My father Roger E. Tapson, a former United States Army Staff Sergeant and veteran of World War II, died seven years ago and was buried near a small lake in the rolling, pastoral grounds of the Dallas-Ft. Worth National Cemetery alongside thousands of other veterans – their names, as poet Stephen Spender might say, “feted by the waving grass, and by the streamers of white cloud, and whispers of wind in the listening sky, the names of those who…left the vivid air signed with their honor.” It’s exactly the kind of place my dad would have described – without a hint of Oprah-fied, feminized, New Age devaluation of the word – as “spiritual.” It was the way I once heard him describe a still, brisk, early autumn morning on a gorgeously wooded golf course, his favorite place to be.
Spiritual indeed, but not in the same degree or kind as “civilian” burial grounds. Not to diminish the final resting place of anyone interred in the latter; but to stand in a military cemetery among the unadorned, uniform white markers that stretch out in precise rows like an army-in-waiting, is to feel a spiritually heightened quality to your surroundings that demands humility, gratitude, and a more solemn reverence. The “vivid air” of a military cemetery is undeniably suffused with something extra, because it’s not merely a graveyard, but a memorial to qualities that constitute the best of humanity – honor, courage, dignity, service and sacrifice – and to warriors who once embodied them. Their grave markers stand as a challenge to those of us who remain.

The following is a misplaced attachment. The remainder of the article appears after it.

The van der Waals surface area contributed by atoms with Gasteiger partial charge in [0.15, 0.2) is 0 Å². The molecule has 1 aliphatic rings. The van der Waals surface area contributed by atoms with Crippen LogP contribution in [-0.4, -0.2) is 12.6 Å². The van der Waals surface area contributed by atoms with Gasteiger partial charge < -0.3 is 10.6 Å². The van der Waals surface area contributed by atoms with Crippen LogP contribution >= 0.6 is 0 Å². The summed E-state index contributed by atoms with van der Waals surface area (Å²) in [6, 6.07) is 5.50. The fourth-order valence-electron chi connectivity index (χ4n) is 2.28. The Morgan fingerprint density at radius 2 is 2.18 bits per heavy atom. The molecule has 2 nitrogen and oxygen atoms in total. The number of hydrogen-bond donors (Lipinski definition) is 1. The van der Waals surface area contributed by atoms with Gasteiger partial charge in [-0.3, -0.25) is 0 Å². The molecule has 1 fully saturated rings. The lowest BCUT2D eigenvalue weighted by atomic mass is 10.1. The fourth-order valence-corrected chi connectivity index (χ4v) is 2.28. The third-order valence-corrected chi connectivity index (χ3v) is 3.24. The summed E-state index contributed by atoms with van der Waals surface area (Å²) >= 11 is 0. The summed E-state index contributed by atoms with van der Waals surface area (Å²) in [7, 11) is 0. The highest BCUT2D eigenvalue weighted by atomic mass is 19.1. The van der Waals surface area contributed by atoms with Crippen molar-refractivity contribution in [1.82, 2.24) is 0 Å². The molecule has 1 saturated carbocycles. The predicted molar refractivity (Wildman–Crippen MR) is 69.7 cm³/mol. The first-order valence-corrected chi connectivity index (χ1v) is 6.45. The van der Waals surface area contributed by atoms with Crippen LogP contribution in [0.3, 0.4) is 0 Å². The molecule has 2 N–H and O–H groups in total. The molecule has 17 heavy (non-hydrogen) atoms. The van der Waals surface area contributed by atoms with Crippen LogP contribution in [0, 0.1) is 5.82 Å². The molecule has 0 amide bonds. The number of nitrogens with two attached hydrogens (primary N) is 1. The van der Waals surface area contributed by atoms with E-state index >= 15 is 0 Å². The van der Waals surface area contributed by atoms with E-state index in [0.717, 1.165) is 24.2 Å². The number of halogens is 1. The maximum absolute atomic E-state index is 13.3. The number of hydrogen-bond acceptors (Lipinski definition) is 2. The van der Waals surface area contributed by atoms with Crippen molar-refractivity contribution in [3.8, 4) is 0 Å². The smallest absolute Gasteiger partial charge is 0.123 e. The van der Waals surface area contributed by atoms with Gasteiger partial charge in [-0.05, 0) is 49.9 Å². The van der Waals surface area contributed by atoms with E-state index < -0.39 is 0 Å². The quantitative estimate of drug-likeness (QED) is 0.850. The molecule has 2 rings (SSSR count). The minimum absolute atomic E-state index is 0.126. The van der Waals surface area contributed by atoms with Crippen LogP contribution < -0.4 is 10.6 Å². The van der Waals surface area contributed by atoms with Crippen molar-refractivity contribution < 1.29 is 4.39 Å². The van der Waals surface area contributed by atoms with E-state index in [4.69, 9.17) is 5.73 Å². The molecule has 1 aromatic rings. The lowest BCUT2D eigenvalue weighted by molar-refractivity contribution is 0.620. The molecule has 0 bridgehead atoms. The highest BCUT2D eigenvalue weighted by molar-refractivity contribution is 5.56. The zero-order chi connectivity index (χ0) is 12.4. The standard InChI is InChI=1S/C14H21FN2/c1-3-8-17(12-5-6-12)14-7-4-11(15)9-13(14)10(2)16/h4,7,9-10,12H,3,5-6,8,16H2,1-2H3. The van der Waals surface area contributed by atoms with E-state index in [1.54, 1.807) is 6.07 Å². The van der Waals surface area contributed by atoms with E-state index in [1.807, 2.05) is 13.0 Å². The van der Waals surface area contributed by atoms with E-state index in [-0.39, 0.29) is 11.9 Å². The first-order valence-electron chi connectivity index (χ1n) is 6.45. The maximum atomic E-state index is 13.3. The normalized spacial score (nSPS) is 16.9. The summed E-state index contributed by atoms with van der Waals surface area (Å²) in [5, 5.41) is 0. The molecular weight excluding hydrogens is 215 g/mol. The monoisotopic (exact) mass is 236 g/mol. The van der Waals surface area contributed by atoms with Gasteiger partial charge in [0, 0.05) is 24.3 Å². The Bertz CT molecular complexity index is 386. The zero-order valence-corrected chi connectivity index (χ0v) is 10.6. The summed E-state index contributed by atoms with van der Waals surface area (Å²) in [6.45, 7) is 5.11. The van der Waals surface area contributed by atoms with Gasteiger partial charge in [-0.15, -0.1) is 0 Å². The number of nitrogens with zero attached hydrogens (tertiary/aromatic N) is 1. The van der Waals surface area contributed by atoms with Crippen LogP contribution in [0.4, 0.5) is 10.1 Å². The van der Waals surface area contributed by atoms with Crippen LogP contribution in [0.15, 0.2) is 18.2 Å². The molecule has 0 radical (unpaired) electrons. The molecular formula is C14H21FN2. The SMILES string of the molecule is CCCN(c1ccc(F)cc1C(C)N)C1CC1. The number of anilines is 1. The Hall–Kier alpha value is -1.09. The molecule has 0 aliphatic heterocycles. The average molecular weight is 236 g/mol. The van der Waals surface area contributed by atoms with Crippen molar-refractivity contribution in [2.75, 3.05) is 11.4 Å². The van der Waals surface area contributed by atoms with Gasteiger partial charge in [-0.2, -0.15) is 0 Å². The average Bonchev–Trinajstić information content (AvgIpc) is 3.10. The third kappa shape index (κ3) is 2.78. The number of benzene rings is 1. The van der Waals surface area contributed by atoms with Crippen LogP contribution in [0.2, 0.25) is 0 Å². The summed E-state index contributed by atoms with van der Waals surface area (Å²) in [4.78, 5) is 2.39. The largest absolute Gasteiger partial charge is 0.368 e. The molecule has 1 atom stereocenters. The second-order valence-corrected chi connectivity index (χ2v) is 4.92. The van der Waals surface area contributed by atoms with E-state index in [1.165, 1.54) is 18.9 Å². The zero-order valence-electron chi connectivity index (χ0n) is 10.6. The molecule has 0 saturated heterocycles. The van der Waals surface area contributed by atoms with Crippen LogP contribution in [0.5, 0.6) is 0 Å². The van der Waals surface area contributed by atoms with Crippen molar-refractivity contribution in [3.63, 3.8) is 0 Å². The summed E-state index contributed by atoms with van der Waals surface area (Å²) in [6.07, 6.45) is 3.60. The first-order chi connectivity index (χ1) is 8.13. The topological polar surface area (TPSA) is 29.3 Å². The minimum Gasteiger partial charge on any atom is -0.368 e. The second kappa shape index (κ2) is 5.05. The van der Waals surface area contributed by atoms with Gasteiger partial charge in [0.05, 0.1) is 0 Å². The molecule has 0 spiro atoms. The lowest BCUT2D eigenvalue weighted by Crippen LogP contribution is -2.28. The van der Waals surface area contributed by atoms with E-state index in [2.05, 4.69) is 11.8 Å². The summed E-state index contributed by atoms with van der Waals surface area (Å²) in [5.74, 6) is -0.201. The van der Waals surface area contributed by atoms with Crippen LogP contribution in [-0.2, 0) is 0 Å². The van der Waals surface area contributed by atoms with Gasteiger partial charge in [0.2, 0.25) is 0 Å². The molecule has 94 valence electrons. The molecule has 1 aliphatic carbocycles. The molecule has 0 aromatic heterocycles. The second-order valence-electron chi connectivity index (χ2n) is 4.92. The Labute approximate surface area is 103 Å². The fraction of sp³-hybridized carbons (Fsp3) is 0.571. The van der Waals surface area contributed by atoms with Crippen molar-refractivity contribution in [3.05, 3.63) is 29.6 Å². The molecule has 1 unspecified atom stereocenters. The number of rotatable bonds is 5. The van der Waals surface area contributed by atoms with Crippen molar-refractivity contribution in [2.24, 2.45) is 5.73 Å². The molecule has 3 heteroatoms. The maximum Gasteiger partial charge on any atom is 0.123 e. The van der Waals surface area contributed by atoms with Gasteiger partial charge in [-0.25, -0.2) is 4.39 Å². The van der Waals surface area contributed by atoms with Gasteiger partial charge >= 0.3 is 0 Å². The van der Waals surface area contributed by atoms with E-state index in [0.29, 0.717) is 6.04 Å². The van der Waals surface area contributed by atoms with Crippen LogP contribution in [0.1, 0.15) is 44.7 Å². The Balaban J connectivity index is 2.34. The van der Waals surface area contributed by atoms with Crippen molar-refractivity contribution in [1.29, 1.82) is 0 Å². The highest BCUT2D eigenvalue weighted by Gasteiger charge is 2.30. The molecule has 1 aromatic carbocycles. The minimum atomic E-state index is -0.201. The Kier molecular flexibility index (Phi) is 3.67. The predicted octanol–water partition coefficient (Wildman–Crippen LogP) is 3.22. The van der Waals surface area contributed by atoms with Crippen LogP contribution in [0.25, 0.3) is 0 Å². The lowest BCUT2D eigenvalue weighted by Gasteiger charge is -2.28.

Honor, courage, dignity, service, sacrifice – how many of us civilians can say that we commit to embodying those qualities in our daily lives? How many of us can say we are truly tested, body and soul, ever, much less on a daily basis, the way that the men and women of our military are? How many of us can say we are ready and willing to “do what is required,” as Warlord author Ilario Pantano puts it, for our country and our fellow Americans, even at the cost of our lives? Precious few if any, I would guess, and we civilians are all the lesser mortals for it.
And that makes us all the more fortunate that there are those who can and do rise to that challenge, on front lines around the world. It takes a special American to embrace that responsibility and earn a uniform of the United States armed forces, and it takes a special family – warriors too in their own way (“they also serve who only stand and wait,” as John Milton wrote) – to support their loved one from the home front.
I was too young for the Vietnam War draft, and when I did come of age I was much more interested in playing guitar in a rock band than having my hair shaved off and being yelled at by a drill sergeant. Today, when America is engaged in an epic clash with worldwide jihad, in addition to facing threats from thuggish dictators to Central American drug armies to a re-emergent Russia, I’m frustrated and deeply regretful that I never served, and that the only way I can now contribute to the fight is through my writing.
Is the pen mightier than the sword? It sure doesn’t feel like it – it’s pretty obvious which one I’d rather have in a fight – but the pen is what I’m stuck with. Meanwhile I’m grateful and humbled that the men and women of the United States military have the rare and noble qualities it takes to be the sword between me and America’s enemies.
(This originally appeared on Big Hollywood, 6/25/2009)